The land for this playground in the West Village was once part of the Bleecker family farm, which was ceded to the city in 1809 by Anthony Lispenard Bleecker. The last private occupant of the space was the Stetler Warehouse, owned by businessman Henry Stetler. Stetler made a fortune in the late 19th century warehouse industry, and subsequently lost it during the Great Depression. In 1927 the warehouse was the scene of a sensational rooftop shootout and fire which injured 46 firefighters. An octagonal comfort station immediately to the north, which also once doubled as a bandstand pavilion, was later condemned along with the warehouse to build this park.
In 1959, demand for a safe play space for neighborhood children prodded the city to acquire the Stetler Warehouse south of historic Abingdon Square to make way for a playground, the first in the area. Its development followed the implementation of a new traffic pattern that involved the widening of Bleecker Street and elimination of part of Bank Street. When the playground and sitting area eventually opened in 1966, Parks Commissioner Thomas Hoving, lamenting that community input ought to have been solicited earlier, wryly noted “we would have been spared the years of guerilla warfare over such little but important items as the shape of a bench or a light fixture.”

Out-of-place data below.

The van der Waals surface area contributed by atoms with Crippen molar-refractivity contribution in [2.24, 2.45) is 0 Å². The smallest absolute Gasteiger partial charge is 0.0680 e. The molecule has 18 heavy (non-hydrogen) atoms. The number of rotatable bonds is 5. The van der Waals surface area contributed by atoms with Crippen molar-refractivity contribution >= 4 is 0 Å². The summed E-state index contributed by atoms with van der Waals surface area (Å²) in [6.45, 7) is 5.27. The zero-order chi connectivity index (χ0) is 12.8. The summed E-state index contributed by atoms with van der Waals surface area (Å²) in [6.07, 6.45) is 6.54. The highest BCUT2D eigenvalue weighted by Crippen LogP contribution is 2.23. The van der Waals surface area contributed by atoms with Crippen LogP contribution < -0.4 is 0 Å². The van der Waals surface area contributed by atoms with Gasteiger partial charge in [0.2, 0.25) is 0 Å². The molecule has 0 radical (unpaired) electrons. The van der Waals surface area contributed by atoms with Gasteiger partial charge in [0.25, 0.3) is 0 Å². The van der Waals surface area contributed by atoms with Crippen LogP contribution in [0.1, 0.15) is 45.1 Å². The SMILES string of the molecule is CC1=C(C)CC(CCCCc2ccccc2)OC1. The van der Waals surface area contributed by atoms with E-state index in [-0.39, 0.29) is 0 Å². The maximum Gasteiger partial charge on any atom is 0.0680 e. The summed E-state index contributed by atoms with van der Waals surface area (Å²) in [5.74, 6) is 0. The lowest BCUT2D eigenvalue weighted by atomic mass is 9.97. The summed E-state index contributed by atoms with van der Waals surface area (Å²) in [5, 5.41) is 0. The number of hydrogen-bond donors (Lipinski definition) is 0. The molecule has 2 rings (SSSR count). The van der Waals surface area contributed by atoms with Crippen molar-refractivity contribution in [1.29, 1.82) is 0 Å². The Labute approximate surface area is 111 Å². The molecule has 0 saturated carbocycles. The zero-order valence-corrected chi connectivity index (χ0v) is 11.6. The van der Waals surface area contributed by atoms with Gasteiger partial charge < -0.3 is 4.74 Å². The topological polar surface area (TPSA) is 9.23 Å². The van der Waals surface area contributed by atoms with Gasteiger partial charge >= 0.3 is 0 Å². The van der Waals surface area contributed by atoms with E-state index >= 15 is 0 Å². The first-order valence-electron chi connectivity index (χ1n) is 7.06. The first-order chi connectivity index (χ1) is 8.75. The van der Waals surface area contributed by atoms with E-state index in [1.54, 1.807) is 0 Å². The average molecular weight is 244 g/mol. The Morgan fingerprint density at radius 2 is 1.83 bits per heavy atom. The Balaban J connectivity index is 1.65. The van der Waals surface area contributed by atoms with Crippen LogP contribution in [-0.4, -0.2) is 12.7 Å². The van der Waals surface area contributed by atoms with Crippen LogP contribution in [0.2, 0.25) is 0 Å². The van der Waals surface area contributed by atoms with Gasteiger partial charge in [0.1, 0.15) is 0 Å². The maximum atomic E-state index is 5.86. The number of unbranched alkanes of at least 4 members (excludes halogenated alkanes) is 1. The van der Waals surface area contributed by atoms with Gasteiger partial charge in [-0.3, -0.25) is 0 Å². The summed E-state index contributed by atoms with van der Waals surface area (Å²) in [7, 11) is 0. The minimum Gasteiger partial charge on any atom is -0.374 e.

In 1997, park facilities underwent a large renovation that included new lighting, benches, shrubbery, handicap accessibility, new play equipment and the reinstallation of play equipment that was contributed by the Mollie Parnis Livingston Foundation in 1994. The southern area was slated in 2010 for a renovation that includes improved perimeter plantings and more hospitable seating.
More information here: Then & Now: Bleecker Playground Park - WESTVIEW NEWS